Tuesday, February 1, 2011

Training the Auxiliaries.

After being here for just a couple of weeks, I realized that the church has grown here so fast, that the members have never been trained on what the auxiliaries purposes are and how to achieve them. One of Branch’s Relief Societies often had no teacher, or presidency member attend on Sunday, and there were just a handful of women attending. They had no concept of the magic and the depth of Relief Society. They have never heard of visiting teaching. Then, I realized that in that same branch’s Primary, there was no “instruction”. There are over 40 active children, that were all squashed into a smallish classroom and “babysat” for 2 hours… usually by the Branch President’s wife (who is the chorister) or a counselor in the branch presidency. Sometimes the kids just entertained themselves for 2 hours. It was chaos. I didn’t know how I could help, but I knew I needed to. We were instructed in the Missionary Training Center that we shouldn’t just go in and tell the members in our mission that they were doing things wrong, so I was shy about pushing “my way of doing things” into the Congo. I prayed about it and knew that the first step was to get new Presidencies of each called. I begged the branch president to pray about releasing his less active Presidents of the 2 organizations. He was afraid of offending them. However, 4 weeks ago my prayers were answered and a new Presidency was called for Relief Society. I made up notebooks for each member of the Presidency, with dividers. I included copies of the Relief Society section of the handbook for each of them. They were thrilled. I have met with them weekly and I am humbled by what has happened. We have poured over the new handbook and they have soaked up the spirit that comes with doing things correctly. We now have 4 teachers and the lessons are beautiful. There is a sweet spirit in the room every Sunday. I helped them plan and put on their first “Activity.” They hadn’t seen the General Relief Society Broadcast from October, so we decided the activity would be to view 1 hour of it on the big screen. They were so cute as they said they couldn’t afford anything for refreshments but plain buns and a homemade drink from a plant. They call it BeeSap. I used this as an opportunity to teach them about a budget. We prepared a budget for the year, for each activity and the items they needed, and submitted it to the bishop. We had $30 to spend on the activity and I showed them how we could afford fresh fruit (which they rarely have) and cake with frosting and lemonade with Sprite. I did the shopping and baked the cake and provided some of my precious Crystal Lite from America. We gave out invitations to all the women as they left Sacrament Meeting, the week before. We had our activity last Saturday afternoon, in the chapel. Our theme was “My Sisters… My Friends.” While we were waiting for 30 minutes for more women to show up (African Time is later than Mormon Time or Polynesian Time), we planned a fun “getting to know you” activity. Then we showed the film, ending with the Prophet, President Monson, speaking to the women of the church ("Charity Never Faileth"). When it was over we met in the Relief Society Room for visiting and refreshments. I can’t express in words how special the day was. The women stayed afterward and visited with each other for a good 45 minutes. That night at home I glowed, because I knew, with the help of the Lord and the Handbook, I had done something to make a difference. Two weeks ago, a new Primary presidency was called. Again, I followed the same pattern of meeting and studying the Primary portion of the new handbook. I taught them about Junior and Senior primary and Sharing time. I explained that the stacks of Primary manuals were to be used in “classes” (having Primary classes was a new idea to them). For the first week, I made timelines, rotation charts, and classroom signs. On that first Sunday, I asked the Elders to serve as teachers and to lead sharing time, to show the members how it should work. The Elders were darling. Last week was rougher, because I told them they needed to learn to do it on their own. The branch president hadn’t called any teachers, but the Presidency pulled through, and got three substitutes. Two of the substitutes didn’t show up, but overall, it went ok. I am excited to see how today goes, because they called three new primary teachers last week. I am still in charge of the “Break” in between. (Did you know the new handbook has a 10 minute break for primary? The Junior Primary break is first and then Senior Primary. We go to the restroom, then we go outside and do the Hokey Pokey (they don’t understand the English words but they get the moves and love the “backside in.”) We let them stretch, and then we go sit on the front steps and get drinks. Then, the children reverently return to class for the second hour. It was brilliantly executed by following the Handbook… and the presidency and the children were great! Once the other branch saw and heard what was going on, they got jealous and wanted to know when I can train them to do the same things. We have had one meeting with the Primary Presidency and today they are calling teachers. Our goal is to start next week, with splitting Junior and Senior and having Sharing Time. I will start training the 2nd Relief Society in another week. “Line upon line, precept on precept.” We are taking baby steps and loving it!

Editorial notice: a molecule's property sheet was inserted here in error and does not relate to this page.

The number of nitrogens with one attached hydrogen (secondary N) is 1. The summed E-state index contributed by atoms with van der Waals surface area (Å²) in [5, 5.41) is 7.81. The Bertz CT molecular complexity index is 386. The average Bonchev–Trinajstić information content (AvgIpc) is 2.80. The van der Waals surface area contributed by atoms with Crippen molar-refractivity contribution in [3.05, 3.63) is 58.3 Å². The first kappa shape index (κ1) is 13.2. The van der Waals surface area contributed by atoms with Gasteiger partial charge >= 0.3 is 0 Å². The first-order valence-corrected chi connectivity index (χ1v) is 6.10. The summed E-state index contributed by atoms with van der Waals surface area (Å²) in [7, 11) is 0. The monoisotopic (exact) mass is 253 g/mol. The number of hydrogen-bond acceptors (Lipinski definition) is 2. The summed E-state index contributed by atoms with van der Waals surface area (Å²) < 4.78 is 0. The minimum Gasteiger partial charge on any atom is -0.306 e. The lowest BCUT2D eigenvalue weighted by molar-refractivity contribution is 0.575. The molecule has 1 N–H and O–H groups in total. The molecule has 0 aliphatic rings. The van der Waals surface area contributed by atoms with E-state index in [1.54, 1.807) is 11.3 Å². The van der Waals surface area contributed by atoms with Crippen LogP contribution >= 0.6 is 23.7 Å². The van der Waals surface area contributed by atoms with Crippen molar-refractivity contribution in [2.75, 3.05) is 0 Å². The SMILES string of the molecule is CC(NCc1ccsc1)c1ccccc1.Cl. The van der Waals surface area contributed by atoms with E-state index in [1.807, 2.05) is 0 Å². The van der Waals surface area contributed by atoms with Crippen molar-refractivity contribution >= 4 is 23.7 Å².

1. You are one of The Lord's handmaidens doing what needs to be done. You're doing things the right way by studying the handbooks with the members. They will soon know how things are to be done and then they will "do" it. How exciting this is for all of you!

  2. I love how you talk so much about the handbook. Our bishop, (Bishop Murphey) has been really focusing on the handbook this past month. I wonder if our Primary will start having a "hokey Pokey break!"

  3. I think all the trainings are great. That primary picture kind of made me laugh cause it does not look very "African".

  4. So exciting! I love that you are in the thick of it, and like a pioneer starting from scratch! I hope to have experiences like this some day!

  5. Wow! We're so excited about your involvement in training the branch. All things are "a little different in Africa" and some advice in the MTC just doesn't apply. does it. If you haven't been to Africa, you can't understand how the rules need to bend a little to meet the needs of these great saints who are eager to learn and improve the church. Training is marvelous and just what they need. You're awesome!!
    Lorraine Jameson